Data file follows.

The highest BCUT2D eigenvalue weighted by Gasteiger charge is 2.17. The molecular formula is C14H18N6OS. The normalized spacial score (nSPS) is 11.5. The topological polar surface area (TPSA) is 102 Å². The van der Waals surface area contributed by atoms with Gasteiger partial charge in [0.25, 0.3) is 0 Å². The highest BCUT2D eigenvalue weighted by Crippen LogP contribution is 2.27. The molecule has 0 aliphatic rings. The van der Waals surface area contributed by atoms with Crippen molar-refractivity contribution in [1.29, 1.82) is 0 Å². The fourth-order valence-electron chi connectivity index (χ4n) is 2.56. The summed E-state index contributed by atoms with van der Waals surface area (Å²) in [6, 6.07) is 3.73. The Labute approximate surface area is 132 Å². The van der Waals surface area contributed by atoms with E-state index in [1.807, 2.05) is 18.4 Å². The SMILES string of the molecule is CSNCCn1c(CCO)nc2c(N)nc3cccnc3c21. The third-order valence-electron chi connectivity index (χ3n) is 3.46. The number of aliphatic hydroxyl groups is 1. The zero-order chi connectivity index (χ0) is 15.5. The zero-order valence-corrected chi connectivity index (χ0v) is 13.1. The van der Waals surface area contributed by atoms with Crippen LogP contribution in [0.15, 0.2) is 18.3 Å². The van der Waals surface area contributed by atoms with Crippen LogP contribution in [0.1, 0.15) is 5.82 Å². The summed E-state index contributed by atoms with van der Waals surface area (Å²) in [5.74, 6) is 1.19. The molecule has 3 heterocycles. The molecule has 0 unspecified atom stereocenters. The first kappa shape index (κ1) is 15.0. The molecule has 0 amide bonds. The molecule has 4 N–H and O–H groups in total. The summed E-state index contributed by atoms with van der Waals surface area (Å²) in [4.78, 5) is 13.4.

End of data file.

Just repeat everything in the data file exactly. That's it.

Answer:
The highest BCUT2D eigenvalue weighted by Gasteiger charge is 2.17. The molecular formula is C14H18N6OS. The normalized spacial score (nSPS) is 11.5. The topological polar surface area (TPSA) is 102 Å². The van der Waals surface area contributed by atoms with Gasteiger partial charge in [0.25, 0.3) is 0 Å². The highest BCUT2D eigenvalue weighted by Crippen LogP contribution is 2.27. The molecule has 0 aliphatic rings. The van der Waals surface area contributed by atoms with Crippen molar-refractivity contribution in [1.29, 1.82) is 0 Å². The fourth-order valence-electron chi connectivity index (χ4n) is 2.56. The summed E-state index contributed by atoms with van der Waals surface area (Å²) in [6, 6.07) is 3.73. The Labute approximate surface area is 132 Å². The van der Waals surface area contributed by atoms with E-state index in [1.807, 2.05) is 18.4 Å². The SMILES string of the molecule is CSNCCn1c(CCO)nc2c(N)nc3cccnc3c21. The third-order valence-electron chi connectivity index (χ3n) is 3.46. The number of aliphatic hydroxyl groups is 1. The zero-order chi connectivity index (χ0) is 15.5. The zero-order valence-corrected chi connectivity index (χ0v) is 13.1. The van der Waals surface area contributed by atoms with Crippen LogP contribution in [0.15, 0.2) is 18.3 Å². The van der Waals surface area contributed by atoms with Crippen LogP contribution in [0.1, 0.15) is 5.82 Å². The summed E-state index contributed by atoms with van der Waals surface area (Å²) in [5.74, 6) is 1.19. The molecule has 3 heterocycles. The molecule has 0 unspecified atom stereocenters. The first kappa shape index (κ1) is 15.0. The molecule has 0 amide bonds. The molecule has 4 N–H and O–H groups in total. The summed E-state index contributed by atoms with van der Waals surface area (Å²) in [4.78, 5) is 13.4.